Usually, when sex work is discussed, the question is always – can it and is it ever truly voluntary? A variety of non-profits, religious organizations, feminist theorists, and even people with no connection to the sex industry, have all sought to answer this question. Yet, what often is missing from the conversation (at least within a larger, non-professional context) is that it is not a vehicle for sensationalized escapist narrative, or a glamorized, rich fantasy. Sex work is a lived reality for many people. Aya de Leon’s Uptown Thief is a welcome alternative that shows the complexity of sex work and the multitude of narratives existent.
Dulce, a sex worker in an abusive relationship with her pimp, struggling to leave him and establish herself outside of sex work. Many of the women she works with are trafficked and are unable to leave because the pimp has their documents. In contrast, there are Kim, Jody, and Serena, who have experienced violence in their past sex work, but now have a stable income through safe sex work through the support of the protagonist Marisol. Marisol herself is an ex-sex worker running a clinic that provides resources to sex workers in New York City (as well as a secret escort service), who turned to sex work due to poverty. No one character’s narrative is the same and all navigate the sex work industry based on their resources and privileges – much like reality.
The plot of the novel, although action packed and intriguing, is slightly less realistic. Struggling to fund her clinic, Marisol, with the help of some of her workers, begins robbing rich men. In a Robin Hood-esque fashion, they purposely target corrupted, rich CEOs, who were involved in the sex trafficking of underage girls, but were never convicted. Except the bills keep piling up and there is never enough money. So, Marisol plans one last heist that may provide them with millions or land them all in jail. All while almost dating an ex-cop.
Interwoven within this heist plot are narratives of abuse and PTSD. Scattered throughout the novel, the memories and images of abuse perfectly highlight how ingrained trauma can become. Although Marisol’s character does heal throughout the novel, the presence of PTSD is undeniable. In particular, the novel does a fantastic job displaying how trauma from childhood abuse can impact an adult. With that being said, survivors of rape and abuse might find this a difficult (if not triggering) read.
Although her portrayal of sex work is already quite revolutionary, Aya de Leon, pushes the boundaries of her novel even farther. Two of the main characters are lesbian and their relationship is portrayed as normal and realistic (including a lesbian sex scene!). Aside from the commentary made by men about the women’s sexuality (fetishizing it, much like in real life), their relationship is viewed as healthy and loving by all.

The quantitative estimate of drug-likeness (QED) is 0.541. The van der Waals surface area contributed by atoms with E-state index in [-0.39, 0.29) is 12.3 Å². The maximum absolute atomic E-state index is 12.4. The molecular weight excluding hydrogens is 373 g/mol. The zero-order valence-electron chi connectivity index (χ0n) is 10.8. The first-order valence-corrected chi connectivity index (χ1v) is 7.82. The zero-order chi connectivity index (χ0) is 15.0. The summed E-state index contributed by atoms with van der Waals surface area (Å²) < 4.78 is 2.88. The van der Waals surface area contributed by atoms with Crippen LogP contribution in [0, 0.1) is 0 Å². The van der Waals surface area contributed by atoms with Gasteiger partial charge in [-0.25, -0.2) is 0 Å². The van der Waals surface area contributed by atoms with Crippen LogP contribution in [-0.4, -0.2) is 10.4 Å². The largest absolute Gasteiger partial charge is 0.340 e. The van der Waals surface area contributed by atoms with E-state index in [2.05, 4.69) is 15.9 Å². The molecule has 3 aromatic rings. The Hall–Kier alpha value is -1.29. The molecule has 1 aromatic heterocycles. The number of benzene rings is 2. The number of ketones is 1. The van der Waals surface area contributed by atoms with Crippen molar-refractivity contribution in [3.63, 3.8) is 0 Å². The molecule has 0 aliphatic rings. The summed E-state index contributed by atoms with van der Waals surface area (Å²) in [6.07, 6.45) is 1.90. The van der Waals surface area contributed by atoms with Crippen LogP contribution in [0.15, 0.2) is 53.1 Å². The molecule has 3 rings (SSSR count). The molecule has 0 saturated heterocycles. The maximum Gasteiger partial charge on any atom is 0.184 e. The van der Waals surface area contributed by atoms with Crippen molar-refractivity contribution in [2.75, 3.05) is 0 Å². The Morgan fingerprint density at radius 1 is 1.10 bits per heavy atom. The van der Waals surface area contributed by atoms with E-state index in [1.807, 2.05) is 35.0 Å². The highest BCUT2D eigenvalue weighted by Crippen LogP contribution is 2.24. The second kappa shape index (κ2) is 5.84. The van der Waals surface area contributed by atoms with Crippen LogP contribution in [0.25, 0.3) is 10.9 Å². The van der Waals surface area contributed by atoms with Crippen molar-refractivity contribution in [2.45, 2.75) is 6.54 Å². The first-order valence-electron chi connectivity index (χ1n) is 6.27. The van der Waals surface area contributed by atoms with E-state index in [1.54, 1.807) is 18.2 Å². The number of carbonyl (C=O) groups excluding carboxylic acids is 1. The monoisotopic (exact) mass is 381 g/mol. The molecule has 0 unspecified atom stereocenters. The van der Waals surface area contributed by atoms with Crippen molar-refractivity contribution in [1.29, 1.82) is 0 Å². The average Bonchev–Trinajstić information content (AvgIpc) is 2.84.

Similarly, there are several trans people in the novel who are treated as people, not tropes. Even the ex-cop, Raul, has a positive reaction to learning one of the women is trans. He simply remarks that he is still learning and that being around the clinic is a positive place to do so. There is no sensationalism of these women, but there is acknowledgement of the extent of their struggle. One of the women is also undocumented, which prompts everyone in the clinic to hide her when the cops arrive for an investigation.
Perhaps the only critique I have of the novel is that Marisol’s emotional, trauma-informed, healing journey is partially underscored by a man. While in some ways, this may be realistic, I still find this a tiring plot device. A woman, who is independent and often a survivor of trauma, acts in ways that are read as outside the norm of gender roles. Woman meets man. Woman is “fixed” and happy.
It is, however, important to note that Marisol does do a significant amount of healing without the man. Aya de Leon does demonstrate how important femme friendships and sisterhood is in the healing process. Moreover, one of the other characters does seem to find a monogamous, fairy-tale like heterosexual relationship, only to realize that the man was toxic. Thus, even this critique I give with some reservation, since the novel does portray many different avenues to healing for women, with and without men.
Overall, the novel, in my opinion, is definitely worth reading. Like any good action novel, there are suspenseful moments, plot twists, and hero-like stunts. But unlike most action novels, it also has strong women for main characters, the majority of which are sex workers and people of color. It is definitely a step in the right direction of using fiction as a way to destigmatize sex work, while keeping the characters realistic and the narrative entertaining (the heists).